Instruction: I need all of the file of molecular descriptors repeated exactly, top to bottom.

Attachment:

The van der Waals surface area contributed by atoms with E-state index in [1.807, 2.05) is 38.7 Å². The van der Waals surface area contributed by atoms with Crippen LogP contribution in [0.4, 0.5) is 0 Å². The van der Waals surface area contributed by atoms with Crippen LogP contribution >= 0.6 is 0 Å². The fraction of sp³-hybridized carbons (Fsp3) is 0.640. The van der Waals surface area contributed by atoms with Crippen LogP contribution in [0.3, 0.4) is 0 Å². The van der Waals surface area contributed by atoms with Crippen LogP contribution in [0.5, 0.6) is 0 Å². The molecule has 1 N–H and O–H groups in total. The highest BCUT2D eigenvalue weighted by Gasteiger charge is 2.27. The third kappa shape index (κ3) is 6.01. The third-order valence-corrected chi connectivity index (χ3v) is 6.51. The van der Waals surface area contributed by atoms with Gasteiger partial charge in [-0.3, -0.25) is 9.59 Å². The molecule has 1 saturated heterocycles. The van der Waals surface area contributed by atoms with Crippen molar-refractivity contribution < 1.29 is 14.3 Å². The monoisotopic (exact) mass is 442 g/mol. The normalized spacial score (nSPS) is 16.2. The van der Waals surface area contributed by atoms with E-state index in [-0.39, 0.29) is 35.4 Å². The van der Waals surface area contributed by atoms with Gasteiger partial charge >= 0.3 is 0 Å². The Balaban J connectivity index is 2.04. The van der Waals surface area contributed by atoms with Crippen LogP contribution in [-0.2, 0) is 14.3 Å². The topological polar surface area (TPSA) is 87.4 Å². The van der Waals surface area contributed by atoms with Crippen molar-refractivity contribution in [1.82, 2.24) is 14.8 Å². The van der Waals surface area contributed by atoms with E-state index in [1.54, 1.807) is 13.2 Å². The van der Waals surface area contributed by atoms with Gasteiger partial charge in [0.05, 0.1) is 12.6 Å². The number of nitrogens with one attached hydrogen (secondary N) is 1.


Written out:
The van der Waals surface area contributed by atoms with E-state index in [1.807, 2.05) is 38.7 Å². The van der Waals surface area contributed by atoms with Crippen LogP contribution in [0.4, 0.5) is 0 Å². The van der Waals surface area contributed by atoms with Crippen LogP contribution >= 0.6 is 0 Å². The fraction of sp³-hybridized carbons (Fsp3) is 0.640. The van der Waals surface area contributed by atoms with Crippen LogP contribution in [0.3, 0.4) is 0 Å². The van der Waals surface area contributed by atoms with Crippen LogP contribution in [0.5, 0.6) is 0 Å². The molecule has 1 N–H and O–H groups in total. The highest BCUT2D eigenvalue weighted by Gasteiger charge is 2.27. The third kappa shape index (κ3) is 6.01. The third-order valence-corrected chi connectivity index (χ3v) is 6.51. The van der Waals surface area contributed by atoms with Gasteiger partial charge in [-0.3, -0.25) is 9.59 Å². The molecule has 1 saturated heterocycles. The van der Waals surface area contributed by atoms with Crippen molar-refractivity contribution < 1.29 is 14.3 Å². The monoisotopic (exact) mass is 442 g/mol. The normalized spacial score (nSPS) is 16.2. The van der Waals surface area contributed by atoms with E-state index in [-0.39, 0.29) is 35.4 Å². The van der Waals surface area contributed by atoms with Gasteiger partial charge >= 0.3 is 0 Å². The Balaban J connectivity index is 2.04. The van der Waals surface area contributed by atoms with Crippen LogP contribution in [-0.2, 0) is 14.3 Å². The topological polar surface area (TPSA) is 87.4 Å². The van der Waals surface area contributed by atoms with Crippen molar-refractivity contribution in [1.82, 2.24) is 14.8 Å². The van der Waals surface area contributed by atoms with E-state index in [1.54, 1.807) is 13.2 Å². The van der Waals surface area contributed by atoms with Gasteiger partial charge in [0.05, 0.1) is 12.6 Å². The number of nitrogens with one attached hydrogen (secondary N) is 1.